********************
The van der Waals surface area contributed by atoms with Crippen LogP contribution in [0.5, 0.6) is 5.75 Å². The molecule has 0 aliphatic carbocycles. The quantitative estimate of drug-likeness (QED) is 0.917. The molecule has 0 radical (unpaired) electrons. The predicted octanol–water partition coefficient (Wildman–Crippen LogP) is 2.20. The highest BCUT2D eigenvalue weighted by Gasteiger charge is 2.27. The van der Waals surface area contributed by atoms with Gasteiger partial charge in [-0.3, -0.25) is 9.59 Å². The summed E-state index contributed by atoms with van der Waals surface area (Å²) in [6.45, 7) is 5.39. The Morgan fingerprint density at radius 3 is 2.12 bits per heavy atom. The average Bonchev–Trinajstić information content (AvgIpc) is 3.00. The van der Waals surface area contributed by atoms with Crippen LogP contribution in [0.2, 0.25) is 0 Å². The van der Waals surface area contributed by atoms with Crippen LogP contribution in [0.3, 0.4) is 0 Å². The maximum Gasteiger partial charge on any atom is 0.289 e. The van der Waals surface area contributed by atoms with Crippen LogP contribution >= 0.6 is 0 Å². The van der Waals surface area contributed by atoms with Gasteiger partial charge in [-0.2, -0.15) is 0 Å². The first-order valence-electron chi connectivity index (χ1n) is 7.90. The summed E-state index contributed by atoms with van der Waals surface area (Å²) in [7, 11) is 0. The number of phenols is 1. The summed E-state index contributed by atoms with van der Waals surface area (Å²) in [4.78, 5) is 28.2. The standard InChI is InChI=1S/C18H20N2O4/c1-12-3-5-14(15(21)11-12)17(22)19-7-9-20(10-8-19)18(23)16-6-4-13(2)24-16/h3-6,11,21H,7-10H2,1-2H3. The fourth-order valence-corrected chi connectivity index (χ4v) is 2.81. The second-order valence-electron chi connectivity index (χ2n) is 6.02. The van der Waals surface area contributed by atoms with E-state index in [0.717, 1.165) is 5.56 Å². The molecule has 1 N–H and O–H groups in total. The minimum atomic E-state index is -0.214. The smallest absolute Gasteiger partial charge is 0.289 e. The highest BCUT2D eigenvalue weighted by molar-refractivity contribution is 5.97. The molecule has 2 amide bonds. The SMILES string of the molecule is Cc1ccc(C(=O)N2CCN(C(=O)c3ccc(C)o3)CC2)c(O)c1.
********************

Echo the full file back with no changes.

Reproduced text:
The van der Waals surface area contributed by atoms with Crippen LogP contribution in [0.5, 0.6) is 5.75 Å². The molecule has 0 aliphatic carbocycles. The quantitative estimate of drug-likeness (QED) is 0.917. The molecule has 0 radical (unpaired) electrons. The predicted octanol–water partition coefficient (Wildman–Crippen LogP) is 2.20. The highest BCUT2D eigenvalue weighted by Gasteiger charge is 2.27. The van der Waals surface area contributed by atoms with Gasteiger partial charge in [-0.3, -0.25) is 9.59 Å². The summed E-state index contributed by atoms with van der Waals surface area (Å²) in [6.45, 7) is 5.39. The Morgan fingerprint density at radius 3 is 2.12 bits per heavy atom. The average Bonchev–Trinajstić information content (AvgIpc) is 3.00. The van der Waals surface area contributed by atoms with Crippen LogP contribution in [0.2, 0.25) is 0 Å². The van der Waals surface area contributed by atoms with Crippen LogP contribution in [0.3, 0.4) is 0 Å². The maximum Gasteiger partial charge on any atom is 0.289 e. The van der Waals surface area contributed by atoms with Crippen LogP contribution >= 0.6 is 0 Å². The van der Waals surface area contributed by atoms with Gasteiger partial charge in [-0.2, -0.15) is 0 Å². The first-order valence-electron chi connectivity index (χ1n) is 7.90. The summed E-state index contributed by atoms with van der Waals surface area (Å²) in [7, 11) is 0. The number of phenols is 1. The summed E-state index contributed by atoms with van der Waals surface area (Å²) in [4.78, 5) is 28.2. The standard InChI is InChI=1S/C18H20N2O4/c1-12-3-5-14(15(21)11-12)17(22)19-7-9-20(10-8-19)18(23)16-6-4-13(2)24-16/h3-6,11,21H,7-10H2,1-2H3. The fourth-order valence-corrected chi connectivity index (χ4v) is 2.81. The second-order valence-electron chi connectivity index (χ2n) is 6.02. The van der Waals surface area contributed by atoms with E-state index in [0.717, 1.165) is 5.56 Å². The molecule has 1 N–H and O–H groups in total. The minimum atomic E-state index is -0.214. The smallest absolute Gasteiger partial charge is 0.289 e. The highest BCUT2D eigenvalue weighted by molar-refractivity contribution is 5.97. The molecule has 2 amide bonds. The SMILES string of the molecule is Cc1ccc(C(=O)N2CCN(C(=O)c3ccc(C)o3)CC2)c(O)c1.